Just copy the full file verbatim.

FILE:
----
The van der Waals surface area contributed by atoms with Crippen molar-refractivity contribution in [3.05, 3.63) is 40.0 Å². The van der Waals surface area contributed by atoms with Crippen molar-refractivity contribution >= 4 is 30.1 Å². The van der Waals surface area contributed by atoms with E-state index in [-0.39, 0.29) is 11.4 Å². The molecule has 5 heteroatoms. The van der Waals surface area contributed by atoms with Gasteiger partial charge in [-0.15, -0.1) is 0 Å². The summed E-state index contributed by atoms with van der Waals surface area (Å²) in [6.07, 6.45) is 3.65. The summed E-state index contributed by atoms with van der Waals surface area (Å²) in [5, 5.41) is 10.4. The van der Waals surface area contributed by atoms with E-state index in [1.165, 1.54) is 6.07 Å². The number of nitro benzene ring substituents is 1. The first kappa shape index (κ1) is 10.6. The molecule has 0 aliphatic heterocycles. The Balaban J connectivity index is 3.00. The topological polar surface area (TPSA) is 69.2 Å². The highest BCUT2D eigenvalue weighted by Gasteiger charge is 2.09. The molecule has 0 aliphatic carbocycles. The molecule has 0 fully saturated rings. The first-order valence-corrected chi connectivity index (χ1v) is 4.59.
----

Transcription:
The van der Waals surface area contributed by atoms with Crippen molar-refractivity contribution in [3.05, 3.63) is 40.0 Å². The van der Waals surface area contributed by atoms with Crippen molar-refractivity contribution >= 4 is 30.1 Å². The van der Waals surface area contributed by atoms with E-state index in [-0.39, 0.29) is 11.4 Å². The molecule has 5 heteroatoms. The van der Waals surface area contributed by atoms with Gasteiger partial charge in [-0.15, -0.1) is 0 Å². The summed E-state index contributed by atoms with van der Waals surface area (Å²) in [6.07, 6.45) is 3.65. The summed E-state index contributed by atoms with van der Waals surface area (Å²) in [5, 5.41) is 10.4. The van der Waals surface area contributed by atoms with E-state index in [1.165, 1.54) is 6.07 Å². The number of nitro benzene ring substituents is 1. The first kappa shape index (κ1) is 10.6. The molecule has 0 aliphatic heterocycles. The Balaban J connectivity index is 3.00. The topological polar surface area (TPSA) is 69.2 Å². The highest BCUT2D eigenvalue weighted by Gasteiger charge is 2.09. The molecule has 0 aliphatic carbocycles. The molecule has 0 fully saturated rings. The first-order valence-corrected chi connectivity index (χ1v) is 4.59.